I have bought a Xperia Neo which runs Android 2.3 and I'm running Kubuntu Linux on my Laptop.

I just connected the Phone using a USB Cable and set it to Mass Storage Mode. I expected to have the phone SD card in my devices list, so I can mount it and use it as a file storage. But there were no device added.

A few Googling led me to some Microsft Applications, (Activesync, etc.). Does it mean I cannot connect to my phone's SD Card in Linux?

Should I really use Windows for such a simple task, Tranfering files using a USB Cable?!


With the help of @onik I tried to mount the SD card manually and here is the result: in Mass Storage Mode

takpar@skyspace:/media$ sudo mount -t vfat /dev/sdb /media/android/
mount: no medium found on /dev/sdb

takpar@skyspace:/media$ sudo mount /dev/sdb /media/android/
mount: /dev/sdb: unknown device

takpar@skyspace:/media$ sudo mount -t ntfs /dev/sdb /media/android/
Error opening '/dev/sdb': No medium found
Failed to mount '/dev/sdb': No medium found

and in Media Mode there would be no /dev/dsb anymore. But a window opens with url: camera:/MTP Device@usb:001,021/ and empty content.


5 Answers 5


In my case (KDE4 on a Debian Squeeze) it worked easily after setting the device as MSC. It was directly automounted by KDE.

To do this just go to: Settings -> Xperia -> Connectivity -> USB connection mode

As I have Spanish language in my Android I suppose the translation will be something like that.

It also worked in the same computer on a WindowsXP inside VirtualBox.


Did you mount the drives from the phone? Once you're connected, you have to open the notification bar, tap on the "USB Connected" notification and press the button to mount the drives. This should make them visible on your desktop.

After you're done, unmount them from the desktop first, then unmount them from the phone, and then disconnect the cable.

  • I have tried all different conditions. You mean it needs no additional application on PC and should work in Linux too?
    – Alexar
    Commented Oct 18, 2011 at 12:17
  • 1
    Yes, assuming SonyEricsson didn't implement it's own software for the mass storage mode. Try running dmesg after you plug it in to see if any /dev/sd* devices are recognized, and try mounting them manually with mount -t vfat /dev/sd* /media/android (or similar) Commented Oct 18, 2011 at 12:33
  • I tried, but it couldn't be mounted. I have added the detail in Question, may you check it?
    – Alexar
    Commented Oct 21, 2011 at 22:22
  • 1
    Try mounting the partitions instead of the device, for example, /dev/sdb1 and /dev/sdb2 Commented Oct 23, 2011 at 10:35
  • there is no /dev/sdb1, it's just a single /dev/sdb. what does it mean? Is it a proprietary, as @Broam said?
    – Alexar
    Commented Oct 23, 2011 at 18:01

You could always unmount your SD card (if it's removable, like my HTC Magic allows for) and plug it into an SD card reader.

or you could root & run CyanogenMod - CM's Mass Storage mode works great in my Gnome2 install of Ubuntu, don't see why KDE would make it any different.

  • Thanks. I don't want to open the back lid just for moving some photos into my laptop. so as you say rooting is inevitable. right?!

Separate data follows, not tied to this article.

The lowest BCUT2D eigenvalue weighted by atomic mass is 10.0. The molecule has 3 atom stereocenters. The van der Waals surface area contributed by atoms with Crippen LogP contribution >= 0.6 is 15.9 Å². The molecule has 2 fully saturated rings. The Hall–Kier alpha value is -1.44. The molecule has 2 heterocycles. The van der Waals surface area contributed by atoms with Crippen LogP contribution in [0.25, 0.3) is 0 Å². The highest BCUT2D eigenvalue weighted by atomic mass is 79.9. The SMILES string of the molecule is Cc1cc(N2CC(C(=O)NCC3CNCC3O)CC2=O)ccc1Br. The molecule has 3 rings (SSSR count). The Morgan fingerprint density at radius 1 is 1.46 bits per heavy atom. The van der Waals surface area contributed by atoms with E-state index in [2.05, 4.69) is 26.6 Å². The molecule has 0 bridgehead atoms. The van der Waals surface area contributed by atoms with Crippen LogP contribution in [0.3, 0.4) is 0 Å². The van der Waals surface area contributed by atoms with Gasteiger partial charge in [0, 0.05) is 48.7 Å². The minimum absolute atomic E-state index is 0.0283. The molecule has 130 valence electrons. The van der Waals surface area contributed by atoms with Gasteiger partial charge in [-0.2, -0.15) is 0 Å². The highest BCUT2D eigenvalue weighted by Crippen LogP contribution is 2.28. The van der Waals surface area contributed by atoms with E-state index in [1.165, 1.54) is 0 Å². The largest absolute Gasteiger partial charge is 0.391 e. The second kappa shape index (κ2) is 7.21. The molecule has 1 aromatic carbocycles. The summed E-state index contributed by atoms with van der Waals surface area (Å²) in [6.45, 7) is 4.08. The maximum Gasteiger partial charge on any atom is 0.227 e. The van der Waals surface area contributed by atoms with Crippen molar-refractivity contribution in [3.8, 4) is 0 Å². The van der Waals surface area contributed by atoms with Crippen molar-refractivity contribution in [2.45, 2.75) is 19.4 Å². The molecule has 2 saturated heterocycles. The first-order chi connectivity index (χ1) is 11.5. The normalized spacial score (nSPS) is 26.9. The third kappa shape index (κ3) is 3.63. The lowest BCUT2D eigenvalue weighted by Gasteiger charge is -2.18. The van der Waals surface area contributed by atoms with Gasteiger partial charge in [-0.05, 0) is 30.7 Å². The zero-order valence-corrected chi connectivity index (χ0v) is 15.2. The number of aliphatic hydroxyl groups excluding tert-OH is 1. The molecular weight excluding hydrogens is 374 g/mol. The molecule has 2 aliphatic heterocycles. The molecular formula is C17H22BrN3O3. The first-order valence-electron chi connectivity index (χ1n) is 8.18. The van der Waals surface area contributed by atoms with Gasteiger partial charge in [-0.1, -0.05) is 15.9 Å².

– Alexar
    Commented Oct 18, 2011 at 14:38
  • I'd explore the other answers & check your host computer's dmesg before you go rooting your phone, but I wanted to provide an alternate way of working around the problem.
    – Broam
    Commented Oct 18, 2011 at 17:27
  • I'd got the point, thanks. What would dmseg tell me?
    – Alexar
    Commented Oct 21, 2011 at 21:32
  • 1
    Your host computer's dmesg and lsusb would tell you what sorts of devices have connected and what your computer is able to discern about them. That would tell you pretty quickly if Sony is doing a standard mass storage device (and it's failing mount because of some error) or it's something proprietary. OPINION: it's Sony, so it's probably the latter. I don't trust Sony to implement standards except when they have to.
    – Broam
    Commented Oct 22, 2011 at 16:39
  • it seems you're right. the /dev/sdb can't be mounted.
    – Alexar
    Commented Oct 23, 2011 at 17:55

For Ubuntu you may need to edit the USB subsystem config files in order to recognize your device's SD card. Luckily this is super easy :) I've also answered this question before, if you want to check that thread.

Your Ubuntu system's udev config should be edited as so:

  • doublecheck that the vendor ID for your Neo is 054c using sudo lsusb; you should see a line something like Bus 002 Device 010: ID 054c:0c02 SonyEricson
  • using your favourite editor as root edit (or create) "/etc/udev/rules.d/51-android.rules” and add this line: SUBSYSTEM=="usb", SYSFS{idVendor}=="054c", MODE="0666"
  • make sure the perms are right for the file you just edited: sudo chmod a+rx /etc/udev/rules.d/51-android.rules
  • restart the USB subsystem: sudo restart udev
  • connect your phone and see if your SD card shows up now

First of all you don't need any USB cable. You can transfer files from/to your android device with the Wi-Fi network of your device. Just install airdroid on your android device. Then activate wi-fi hotspot on your android and open the airdroid app. Next connect your pc to that hotspot, open any browser in your pc and enter the url provided by the airdroid app there. It will ask for your permission, click to connect. Done. The good news is that this technique works in any Linux distro as well, I tested it on Ubuntu 14.04.1. It just uses your android wi-fi device and there is no issue related to mobile data plan i.e. you can use it without the mobile data.

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